From an early age, the Reverand King was determined to be the one to confront this injustice and his short life was dedicated to that end. He was steadfast in his Christian adherence to principles of non-violence and brotherly love. His dedication meant that he had no real personal life, little time to enjoy his family, his children, to engage in personal pursuits. Particularly after he became the visible symbol of the movement to achieve equality of treatment under the law, his every waking hour, and he seldom slept, was devoted to that movement. Such greatness deserved a full life, which in its twilight years could have been spent in relaxed enjoyment of all that had been accomplished. Instead he was yet another force for needed change to be shot down by those who cannot tolerate such change.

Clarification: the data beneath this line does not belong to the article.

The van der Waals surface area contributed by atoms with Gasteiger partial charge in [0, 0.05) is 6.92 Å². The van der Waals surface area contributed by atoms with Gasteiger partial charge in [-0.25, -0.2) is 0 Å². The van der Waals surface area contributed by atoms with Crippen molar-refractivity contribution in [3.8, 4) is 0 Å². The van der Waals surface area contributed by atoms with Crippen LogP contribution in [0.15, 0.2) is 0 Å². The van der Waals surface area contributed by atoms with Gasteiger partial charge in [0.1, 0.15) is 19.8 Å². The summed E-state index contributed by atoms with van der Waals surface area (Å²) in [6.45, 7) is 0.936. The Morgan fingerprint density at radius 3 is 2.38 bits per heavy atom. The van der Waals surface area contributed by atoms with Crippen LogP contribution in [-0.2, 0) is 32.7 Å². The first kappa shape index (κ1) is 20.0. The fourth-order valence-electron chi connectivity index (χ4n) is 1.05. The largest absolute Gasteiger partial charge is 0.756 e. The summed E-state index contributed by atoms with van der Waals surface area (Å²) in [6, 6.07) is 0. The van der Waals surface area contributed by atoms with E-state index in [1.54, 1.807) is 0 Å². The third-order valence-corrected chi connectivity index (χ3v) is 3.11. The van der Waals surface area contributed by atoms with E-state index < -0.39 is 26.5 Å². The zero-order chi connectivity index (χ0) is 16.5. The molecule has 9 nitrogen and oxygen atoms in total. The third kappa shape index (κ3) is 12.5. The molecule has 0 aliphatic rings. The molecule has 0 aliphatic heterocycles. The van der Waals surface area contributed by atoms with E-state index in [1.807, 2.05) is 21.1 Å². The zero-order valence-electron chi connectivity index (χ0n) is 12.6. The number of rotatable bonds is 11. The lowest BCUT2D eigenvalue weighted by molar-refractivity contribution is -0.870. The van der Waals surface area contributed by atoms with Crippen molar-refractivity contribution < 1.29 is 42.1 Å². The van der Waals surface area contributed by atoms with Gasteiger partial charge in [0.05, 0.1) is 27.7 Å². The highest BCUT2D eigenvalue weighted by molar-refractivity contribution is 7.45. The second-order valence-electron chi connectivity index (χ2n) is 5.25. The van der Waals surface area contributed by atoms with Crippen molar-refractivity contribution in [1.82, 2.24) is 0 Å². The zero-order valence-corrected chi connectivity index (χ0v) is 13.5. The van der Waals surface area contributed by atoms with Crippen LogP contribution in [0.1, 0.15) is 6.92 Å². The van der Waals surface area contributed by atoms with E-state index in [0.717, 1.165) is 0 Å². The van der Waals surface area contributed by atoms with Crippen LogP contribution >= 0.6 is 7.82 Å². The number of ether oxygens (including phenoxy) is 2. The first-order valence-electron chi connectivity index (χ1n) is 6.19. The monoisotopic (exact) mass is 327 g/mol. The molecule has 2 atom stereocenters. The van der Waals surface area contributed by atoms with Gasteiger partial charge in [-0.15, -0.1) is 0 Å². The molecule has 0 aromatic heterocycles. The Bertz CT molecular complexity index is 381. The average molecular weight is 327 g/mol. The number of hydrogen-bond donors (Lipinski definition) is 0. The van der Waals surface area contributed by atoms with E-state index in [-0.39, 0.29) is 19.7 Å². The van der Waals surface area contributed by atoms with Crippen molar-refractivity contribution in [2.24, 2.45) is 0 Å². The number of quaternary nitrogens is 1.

And as often seems to happen, while much progress has occurred, the civil rights movement has become perverted, and following the George Floyd case, increasingly destructive to the cause of treating people as individuals, giving every individual equal opportunity for success and judging them on behavior, not skin color, sex, religion, ethnic background or other irrelevant characteristic. African-Americans have achieved success; we have had an African-American President and many other high officials, there is more opportunity across the jobs spectrum. But glaring failures exist in the movement, primarily a turn toward racism and voluntary segregation and the loss of values of family, fatherhood, education and work.